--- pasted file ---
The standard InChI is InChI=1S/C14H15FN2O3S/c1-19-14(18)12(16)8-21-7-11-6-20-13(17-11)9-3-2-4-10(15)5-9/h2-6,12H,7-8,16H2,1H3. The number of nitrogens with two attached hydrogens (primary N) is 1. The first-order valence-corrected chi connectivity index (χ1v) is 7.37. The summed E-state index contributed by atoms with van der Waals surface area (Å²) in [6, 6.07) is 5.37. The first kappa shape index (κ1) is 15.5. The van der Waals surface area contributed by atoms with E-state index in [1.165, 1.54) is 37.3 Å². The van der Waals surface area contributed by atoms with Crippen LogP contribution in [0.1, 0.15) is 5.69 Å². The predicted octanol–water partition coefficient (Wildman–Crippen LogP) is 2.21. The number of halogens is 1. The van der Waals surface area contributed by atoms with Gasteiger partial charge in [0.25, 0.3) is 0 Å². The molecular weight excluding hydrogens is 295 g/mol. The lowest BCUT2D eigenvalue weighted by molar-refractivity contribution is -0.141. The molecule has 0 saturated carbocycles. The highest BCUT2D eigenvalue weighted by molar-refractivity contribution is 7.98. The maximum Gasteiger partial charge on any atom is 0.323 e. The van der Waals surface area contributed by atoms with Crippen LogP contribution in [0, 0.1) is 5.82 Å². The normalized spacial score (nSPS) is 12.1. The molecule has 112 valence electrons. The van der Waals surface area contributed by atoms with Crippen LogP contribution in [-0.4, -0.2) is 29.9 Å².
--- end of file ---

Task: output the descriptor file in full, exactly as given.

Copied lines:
The standard InChI is InChI=1S/C14H15FN2O3S/c1-19-14(18)12(16)8-21-7-11-6-20-13(17-11)9-3-2-4-10(15)5-9/h2-6,12H,7-8,16H2,1H3. The number of nitrogens with two attached hydrogens (primary N) is 1. The first-order valence-corrected chi connectivity index (χ1v) is 7.37. The summed E-state index contributed by atoms with van der Waals surface area (Å²) in [6, 6.07) is 5.37. The first kappa shape index (κ1) is 15.5. The van der Waals surface area contributed by atoms with E-state index in [1.165, 1.54) is 37.3 Å². The van der Waals surface area contributed by atoms with Crippen LogP contribution in [0.1, 0.15) is 5.69 Å². The predicted octanol–water partition coefficient (Wildman–Crippen LogP) is 2.21. The number of halogens is 1. The van der Waals surface area contributed by atoms with Gasteiger partial charge in [0.25, 0.3) is 0 Å². The molecular weight excluding hydrogens is 295 g/mol. The lowest BCUT2D eigenvalue weighted by molar-refractivity contribution is -0.141. The molecule has 0 saturated carbocycles. The highest BCUT2D eigenvalue weighted by molar-refractivity contribution is 7.98. The maximum Gasteiger partial charge on any atom is 0.323 e. The van der Waals surface area contributed by atoms with Crippen LogP contribution in [0, 0.1) is 5.82 Å². The normalized spacial score (nSPS) is 12.1. The molecule has 112 valence electrons. The van der Waals surface area contributed by atoms with Crippen LogP contribution in [-0.4, -0.2) is 29.9 Å².